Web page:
How small changes in the menu bar can increase your conversion rates up to 60%? Microsoft blew us up with a number of new ad features, Amazon surprises us with Q1 earnings, changing habits of Gen Z and Millennial social consumers, and much more from the world of digital marketing in our new episode of the RGray Weekly Marketing Insights and News Digest.
Microsoft has been on a roll with new ad opportunities lately. More than 10 new features were announced last week, and 10 more features were introduced a couple of days ago.
What’s new? Really a lot! But we’re going to tell you about the three most important and exciting features that will play a big role for marketers:
Microsoft apparently thought that they were unlikely to surpass Google in terms of ad coverage, but at least they can do so in terms of the number of features available.
Amazon Advertising breaks into the big leagues.
The company published its Q1 results and the first thing that caught the eye of advertisers was the “other” section.
This division is the advertising business of Amazon. In Q1, it brought in about $7 billion and increased by 77% over last year.
What it means for marketers: This is a promising ad network worth keeping an eye on. Amazon invests enough funds to develop and improve its advertising product.
“The advertising team has done a great job of turning clicks into productive sales,” said Amazon’s CFO, Brian Olsavsky.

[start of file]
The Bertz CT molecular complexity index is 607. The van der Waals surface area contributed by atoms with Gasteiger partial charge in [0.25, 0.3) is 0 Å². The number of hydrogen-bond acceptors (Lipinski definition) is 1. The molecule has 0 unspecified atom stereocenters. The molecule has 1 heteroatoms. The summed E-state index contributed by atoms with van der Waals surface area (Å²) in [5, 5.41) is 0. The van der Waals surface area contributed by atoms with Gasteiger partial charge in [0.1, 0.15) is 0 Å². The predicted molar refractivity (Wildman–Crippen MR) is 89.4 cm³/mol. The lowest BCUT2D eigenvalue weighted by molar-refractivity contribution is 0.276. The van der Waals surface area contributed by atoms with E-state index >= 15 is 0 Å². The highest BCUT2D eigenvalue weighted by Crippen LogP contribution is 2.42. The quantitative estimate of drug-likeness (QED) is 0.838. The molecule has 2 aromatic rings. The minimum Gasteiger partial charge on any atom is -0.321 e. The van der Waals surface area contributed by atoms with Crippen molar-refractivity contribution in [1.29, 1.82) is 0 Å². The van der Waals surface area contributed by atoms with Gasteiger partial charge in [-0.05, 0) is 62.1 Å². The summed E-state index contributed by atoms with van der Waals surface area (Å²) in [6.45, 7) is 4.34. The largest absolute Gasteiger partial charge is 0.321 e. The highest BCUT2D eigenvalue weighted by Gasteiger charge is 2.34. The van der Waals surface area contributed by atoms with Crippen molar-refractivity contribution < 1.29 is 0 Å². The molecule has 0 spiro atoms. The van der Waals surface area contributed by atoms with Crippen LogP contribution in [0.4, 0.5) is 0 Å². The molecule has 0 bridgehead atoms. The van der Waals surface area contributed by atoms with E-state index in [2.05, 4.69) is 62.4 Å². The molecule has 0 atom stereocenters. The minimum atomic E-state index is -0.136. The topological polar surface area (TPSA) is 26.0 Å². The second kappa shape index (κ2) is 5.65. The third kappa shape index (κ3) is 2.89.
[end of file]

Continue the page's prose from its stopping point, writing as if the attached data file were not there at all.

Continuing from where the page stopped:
Olsavsky also claimed that “Amazon is using new deep learning models to show more relevant sponsored products and are working to improve the relevancy of the ads shown on product detail pages.”
Recently, exciting new changes are coming in the e-commerce advertising space.
Many online businesses don’t have good websites, and in most cases, they confuse consumers.
Let’s take a look at the picture above. The green area is the part where users can easily reach with their thumb and touch. Red is an inaccessible area. But what’s the problem? It is in the upper left corner that online stores place their hamburger menus.
Even if you try to solve the problem by flipping the image horizontally, depicting a left-handed person, this area will remain inaccessible.
This problem has been brought up in the Data-driven eCommerce by Mathias Schrøder newsletter. He even provided a solution that increased conversions by 60%.
Back in 2013, which seems so distant for us, Facebook moved from the hamburger menu to the bottom tab bar, which remains to this day. According to various media, this kind of menu has increased engagement, revenue, and perceived speed.
The same year, Beamly acted differently and switched from the bottom tab bar to the top menu. The result was obviously not the best one and users came back to the app less and spent less time there.
The two examples above automatically provide you with a solution:
Well, firstly, place the menu at the bottom of your website/app to make it easier to reach with your thumb. It’s also worth adding a hamburger menu, search, and shortcuts to some of your top-selling products to the bar. Thus, Mathias Schrøder increased the conversion rate in two of his stores.
Secondly, add a checkout button to the bottom panel so that after adding a product to your cart, you can quickly and easily place an order.
As has been said a bunch of times before, consumer behavior has changed significantly over the past year.
COVID-19 has forced people to stay at home more often, and, as a result, the e-commerce costs drove up. Most likely, these habits will remain with us after the pandemic, because of online shopping being easy to use and convenient for the majority.
However, it is important to understand the shopping habits and behavior of users.
We have prepared an infographic for you about two generations and how their preferences and habits are changing when it comes to social networks, products, and their general consumer behavior.
Check out the infographic below.